What We Can Do About Ferguson

Aiding the People of Ferguson’s Defense of Themselves
Officer Darren Wilson may have claimed that he had to defend his armed self from an unarmed man with lethal force, and he may have had the very prosecutor for the grand jury defending the killing instead of actually prosecuting (i.e. doing his job), but the people of Ferguson and their supporters have ways of defending ourselves, too.

On the ground, protesters are defending Ferguson businesses from looters. Those of us too far away from them to bodily interfere can help with the legal defense. Even if you are too broke to contribute yourself, social media shares go a long way. So again: here is the link to donate to the legal support fund for those arrested in Ferguson protests standing for Justice for Mike Brown. For those concerned, this comes via and is vouched for by James Croft, who is demonstrating humanism in action by being on the ground at Ferguson.

Disinfecting with Sunlight
Unrealistically sunshine-y views of the world lead people to irrationally believe that only those who deserve it are victims of blatant injustice. While their views cannot be completely eradicated from the face of the earth, the unflinching optimism of those who firmly adhere to the just world fallacy should not be dictating public policy. I’m hardly the first person to say that a system cannot fail those it is not designed to protect in the first place, but I hope that I am not the last. Those who are not throttled by its hands often cannot fathom the systemic nature of injustice, but they can certainly try to learn.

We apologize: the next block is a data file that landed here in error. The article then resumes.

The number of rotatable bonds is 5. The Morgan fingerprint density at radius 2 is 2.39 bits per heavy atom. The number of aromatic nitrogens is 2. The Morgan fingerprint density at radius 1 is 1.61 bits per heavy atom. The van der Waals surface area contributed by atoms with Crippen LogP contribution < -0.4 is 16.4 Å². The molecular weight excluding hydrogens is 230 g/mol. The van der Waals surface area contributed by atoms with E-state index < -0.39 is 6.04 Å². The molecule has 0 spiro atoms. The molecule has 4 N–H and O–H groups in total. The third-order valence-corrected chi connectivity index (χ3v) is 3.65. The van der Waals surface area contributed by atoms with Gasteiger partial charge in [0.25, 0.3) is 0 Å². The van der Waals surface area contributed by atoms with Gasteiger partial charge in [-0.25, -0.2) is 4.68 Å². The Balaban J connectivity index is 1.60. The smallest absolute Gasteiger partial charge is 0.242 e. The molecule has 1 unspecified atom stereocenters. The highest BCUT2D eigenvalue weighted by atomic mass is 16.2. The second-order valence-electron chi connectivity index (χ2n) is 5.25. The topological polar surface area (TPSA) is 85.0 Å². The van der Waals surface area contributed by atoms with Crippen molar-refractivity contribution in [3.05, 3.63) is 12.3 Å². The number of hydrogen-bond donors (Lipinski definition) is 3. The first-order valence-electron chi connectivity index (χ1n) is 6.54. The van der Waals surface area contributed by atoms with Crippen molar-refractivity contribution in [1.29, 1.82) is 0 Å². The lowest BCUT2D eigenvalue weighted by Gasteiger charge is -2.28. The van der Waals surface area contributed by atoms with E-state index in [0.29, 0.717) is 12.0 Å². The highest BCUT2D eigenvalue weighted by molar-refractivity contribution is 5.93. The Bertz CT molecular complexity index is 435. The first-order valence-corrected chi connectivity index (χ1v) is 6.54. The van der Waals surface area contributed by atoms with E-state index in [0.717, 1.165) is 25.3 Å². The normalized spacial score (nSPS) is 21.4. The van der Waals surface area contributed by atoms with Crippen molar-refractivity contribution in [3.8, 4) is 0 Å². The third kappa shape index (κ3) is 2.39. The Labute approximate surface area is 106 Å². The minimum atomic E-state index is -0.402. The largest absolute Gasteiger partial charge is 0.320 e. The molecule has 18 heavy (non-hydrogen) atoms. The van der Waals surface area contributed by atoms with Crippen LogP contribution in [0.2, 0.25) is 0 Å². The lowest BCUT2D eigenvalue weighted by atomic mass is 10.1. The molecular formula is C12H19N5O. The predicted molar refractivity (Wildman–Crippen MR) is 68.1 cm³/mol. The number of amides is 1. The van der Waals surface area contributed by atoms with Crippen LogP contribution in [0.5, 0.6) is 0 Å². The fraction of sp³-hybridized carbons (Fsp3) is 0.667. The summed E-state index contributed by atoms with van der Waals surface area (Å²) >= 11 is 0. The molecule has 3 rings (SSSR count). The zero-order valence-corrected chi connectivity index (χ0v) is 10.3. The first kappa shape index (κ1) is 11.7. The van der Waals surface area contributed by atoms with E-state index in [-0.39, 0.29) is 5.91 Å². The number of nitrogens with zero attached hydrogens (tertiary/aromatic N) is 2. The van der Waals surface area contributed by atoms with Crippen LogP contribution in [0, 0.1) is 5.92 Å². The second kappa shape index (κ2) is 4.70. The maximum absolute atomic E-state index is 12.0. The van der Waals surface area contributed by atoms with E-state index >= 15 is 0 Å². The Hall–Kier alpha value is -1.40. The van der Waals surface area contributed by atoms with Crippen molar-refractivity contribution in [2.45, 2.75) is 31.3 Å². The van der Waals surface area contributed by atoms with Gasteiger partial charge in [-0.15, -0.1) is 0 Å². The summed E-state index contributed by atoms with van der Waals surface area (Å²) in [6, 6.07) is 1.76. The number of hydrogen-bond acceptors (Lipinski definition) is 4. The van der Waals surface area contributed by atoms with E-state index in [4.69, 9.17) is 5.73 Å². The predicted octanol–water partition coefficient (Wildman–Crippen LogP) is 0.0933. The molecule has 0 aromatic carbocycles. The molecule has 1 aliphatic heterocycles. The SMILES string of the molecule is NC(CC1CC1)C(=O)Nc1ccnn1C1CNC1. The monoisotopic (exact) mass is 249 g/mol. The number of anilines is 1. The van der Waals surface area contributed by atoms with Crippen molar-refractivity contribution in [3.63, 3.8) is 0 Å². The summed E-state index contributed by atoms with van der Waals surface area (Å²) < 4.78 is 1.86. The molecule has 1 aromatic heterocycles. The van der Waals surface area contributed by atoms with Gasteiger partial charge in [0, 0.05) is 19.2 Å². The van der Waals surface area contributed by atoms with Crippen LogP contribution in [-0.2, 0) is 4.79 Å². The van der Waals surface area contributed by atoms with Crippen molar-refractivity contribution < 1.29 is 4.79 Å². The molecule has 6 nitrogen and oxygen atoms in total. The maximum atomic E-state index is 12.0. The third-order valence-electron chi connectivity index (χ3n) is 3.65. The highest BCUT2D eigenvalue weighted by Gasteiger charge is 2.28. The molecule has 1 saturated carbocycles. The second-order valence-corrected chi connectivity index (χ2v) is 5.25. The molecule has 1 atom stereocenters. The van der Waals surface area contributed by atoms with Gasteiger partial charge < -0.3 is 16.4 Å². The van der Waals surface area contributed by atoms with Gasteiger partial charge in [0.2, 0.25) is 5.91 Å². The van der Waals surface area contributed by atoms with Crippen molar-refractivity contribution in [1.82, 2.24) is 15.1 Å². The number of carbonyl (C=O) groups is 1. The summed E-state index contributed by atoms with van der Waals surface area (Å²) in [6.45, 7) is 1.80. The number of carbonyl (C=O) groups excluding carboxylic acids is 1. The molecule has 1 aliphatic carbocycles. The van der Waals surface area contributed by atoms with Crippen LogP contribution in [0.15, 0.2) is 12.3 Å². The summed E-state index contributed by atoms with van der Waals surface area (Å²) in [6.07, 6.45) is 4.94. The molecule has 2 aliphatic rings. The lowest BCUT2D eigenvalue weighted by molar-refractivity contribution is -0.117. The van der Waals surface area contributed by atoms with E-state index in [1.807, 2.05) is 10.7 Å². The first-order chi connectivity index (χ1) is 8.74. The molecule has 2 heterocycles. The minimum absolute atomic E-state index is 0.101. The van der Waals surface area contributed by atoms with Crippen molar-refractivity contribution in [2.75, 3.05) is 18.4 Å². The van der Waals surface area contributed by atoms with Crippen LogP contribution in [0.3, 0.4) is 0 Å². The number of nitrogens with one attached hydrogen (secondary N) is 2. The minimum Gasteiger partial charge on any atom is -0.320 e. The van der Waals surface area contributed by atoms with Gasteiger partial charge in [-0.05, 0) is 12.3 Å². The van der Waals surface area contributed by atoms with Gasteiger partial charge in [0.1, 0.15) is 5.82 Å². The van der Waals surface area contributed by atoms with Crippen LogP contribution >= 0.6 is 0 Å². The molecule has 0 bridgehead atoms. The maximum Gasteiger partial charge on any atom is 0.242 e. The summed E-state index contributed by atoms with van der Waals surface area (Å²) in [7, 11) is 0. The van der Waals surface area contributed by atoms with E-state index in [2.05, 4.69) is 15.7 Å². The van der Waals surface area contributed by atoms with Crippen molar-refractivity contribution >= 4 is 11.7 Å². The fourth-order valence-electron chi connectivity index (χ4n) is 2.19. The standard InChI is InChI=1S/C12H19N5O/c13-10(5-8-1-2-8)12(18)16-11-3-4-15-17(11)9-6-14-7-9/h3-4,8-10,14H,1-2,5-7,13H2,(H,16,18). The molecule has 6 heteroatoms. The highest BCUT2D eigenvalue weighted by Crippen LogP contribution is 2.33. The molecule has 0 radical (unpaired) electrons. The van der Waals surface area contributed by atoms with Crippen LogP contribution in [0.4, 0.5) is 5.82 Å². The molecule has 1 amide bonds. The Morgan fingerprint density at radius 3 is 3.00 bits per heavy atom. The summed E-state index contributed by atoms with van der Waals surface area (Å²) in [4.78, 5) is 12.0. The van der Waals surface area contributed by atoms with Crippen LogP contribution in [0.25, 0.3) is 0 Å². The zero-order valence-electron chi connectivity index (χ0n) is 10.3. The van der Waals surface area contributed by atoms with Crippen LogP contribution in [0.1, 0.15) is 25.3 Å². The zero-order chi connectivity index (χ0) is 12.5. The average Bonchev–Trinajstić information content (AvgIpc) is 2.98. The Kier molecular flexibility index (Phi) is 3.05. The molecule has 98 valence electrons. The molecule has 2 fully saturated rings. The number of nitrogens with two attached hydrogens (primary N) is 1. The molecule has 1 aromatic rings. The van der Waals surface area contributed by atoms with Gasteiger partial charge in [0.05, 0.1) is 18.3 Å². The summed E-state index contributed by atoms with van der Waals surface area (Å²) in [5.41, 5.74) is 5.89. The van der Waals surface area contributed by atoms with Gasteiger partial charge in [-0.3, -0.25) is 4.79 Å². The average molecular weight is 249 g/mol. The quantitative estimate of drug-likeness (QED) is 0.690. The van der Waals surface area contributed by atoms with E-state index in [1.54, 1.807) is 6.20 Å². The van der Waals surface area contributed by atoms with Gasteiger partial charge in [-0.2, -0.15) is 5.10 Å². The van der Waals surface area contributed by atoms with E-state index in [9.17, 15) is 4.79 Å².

Remember: It is a rare grand jury indeed that does not indict. Of course, the law is applied quite differently to the police than it is to civilians, with members of the former group able to abuse their power while the latter is at their mercy. Civilians disenfranchised by the system itself are particularly and painfully vulnerable.

Not Giving In, Not Giving Up
As unfashionable as it is to say so in certain circles, I am quite irrationally enamored of my country, to the point where I will never stop believing that it can be changed for the better. As much work as there is to be done, that so many of us are willing to talk about what needs to be done is heartening. No matter how many removed-from-reality naysayers oppose progress, as long as there are people willing to stand up to them, all is not lost.

What We Can Do About Ferguson